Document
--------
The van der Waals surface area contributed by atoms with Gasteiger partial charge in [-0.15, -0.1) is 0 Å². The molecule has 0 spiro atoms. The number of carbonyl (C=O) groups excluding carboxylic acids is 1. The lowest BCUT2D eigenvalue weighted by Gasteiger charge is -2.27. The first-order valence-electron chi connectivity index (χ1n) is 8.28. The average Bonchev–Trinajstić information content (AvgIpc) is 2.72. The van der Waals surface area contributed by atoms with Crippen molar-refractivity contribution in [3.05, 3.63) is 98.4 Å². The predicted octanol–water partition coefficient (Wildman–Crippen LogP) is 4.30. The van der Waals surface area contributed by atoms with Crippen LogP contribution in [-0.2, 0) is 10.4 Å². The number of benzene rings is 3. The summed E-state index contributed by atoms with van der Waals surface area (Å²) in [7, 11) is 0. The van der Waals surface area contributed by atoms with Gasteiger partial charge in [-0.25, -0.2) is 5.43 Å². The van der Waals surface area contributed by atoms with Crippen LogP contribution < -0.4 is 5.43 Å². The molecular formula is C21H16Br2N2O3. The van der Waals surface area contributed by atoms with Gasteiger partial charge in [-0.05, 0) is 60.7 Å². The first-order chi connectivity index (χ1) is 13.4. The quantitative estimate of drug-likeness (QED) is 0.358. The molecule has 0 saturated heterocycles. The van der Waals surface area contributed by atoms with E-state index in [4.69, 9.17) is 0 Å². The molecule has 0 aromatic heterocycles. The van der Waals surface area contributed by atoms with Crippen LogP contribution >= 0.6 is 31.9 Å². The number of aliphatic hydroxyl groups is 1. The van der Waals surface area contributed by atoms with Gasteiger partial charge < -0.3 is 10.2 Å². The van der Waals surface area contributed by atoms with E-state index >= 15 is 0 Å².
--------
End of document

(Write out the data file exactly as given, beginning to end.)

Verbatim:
The van der Waals surface area contributed by atoms with Gasteiger partial charge in [-0.15, -0.1) is 0 Å². The molecule has 0 spiro atoms. The number of carbonyl (C=O) groups excluding carboxylic acids is 1. The lowest BCUT2D eigenvalue weighted by Gasteiger charge is -2.27. The first-order valence-electron chi connectivity index (χ1n) is 8.28. The average Bonchev–Trinajstić information content (AvgIpc) is 2.72. The van der Waals surface area contributed by atoms with Crippen molar-refractivity contribution in [3.05, 3.63) is 98.4 Å². The predicted octanol–water partition coefficient (Wildman–Crippen LogP) is 4.30. The van der Waals surface area contributed by atoms with Crippen LogP contribution in [-0.2, 0) is 10.4 Å². The number of benzene rings is 3. The summed E-state index contributed by atoms with van der Waals surface area (Å²) in [7, 11) is 0. The van der Waals surface area contributed by atoms with Gasteiger partial charge in [-0.25, -0.2) is 5.43 Å². The van der Waals surface area contributed by atoms with Crippen LogP contribution < -0.4 is 5.43 Å². The molecular formula is C21H16Br2N2O3. The van der Waals surface area contributed by atoms with Gasteiger partial charge in [-0.05, 0) is 60.7 Å². The first-order chi connectivity index (χ1) is 13.4. The quantitative estimate of drug-likeness (QED) is 0.358. The molecule has 0 saturated heterocycles. The van der Waals surface area contributed by atoms with E-state index in [4.69, 9.17) is 0 Å². The molecule has 0 aromatic heterocycles. The van der Waals surface area contributed by atoms with Crippen LogP contribution >= 0.6 is 31.9 Å². The number of aliphatic hydroxyl groups is 1. The van der Waals surface area contributed by atoms with Gasteiger partial charge < -0.3 is 10.2 Å². The van der Waals surface area contributed by atoms with E-state index >= 15 is 0 Å².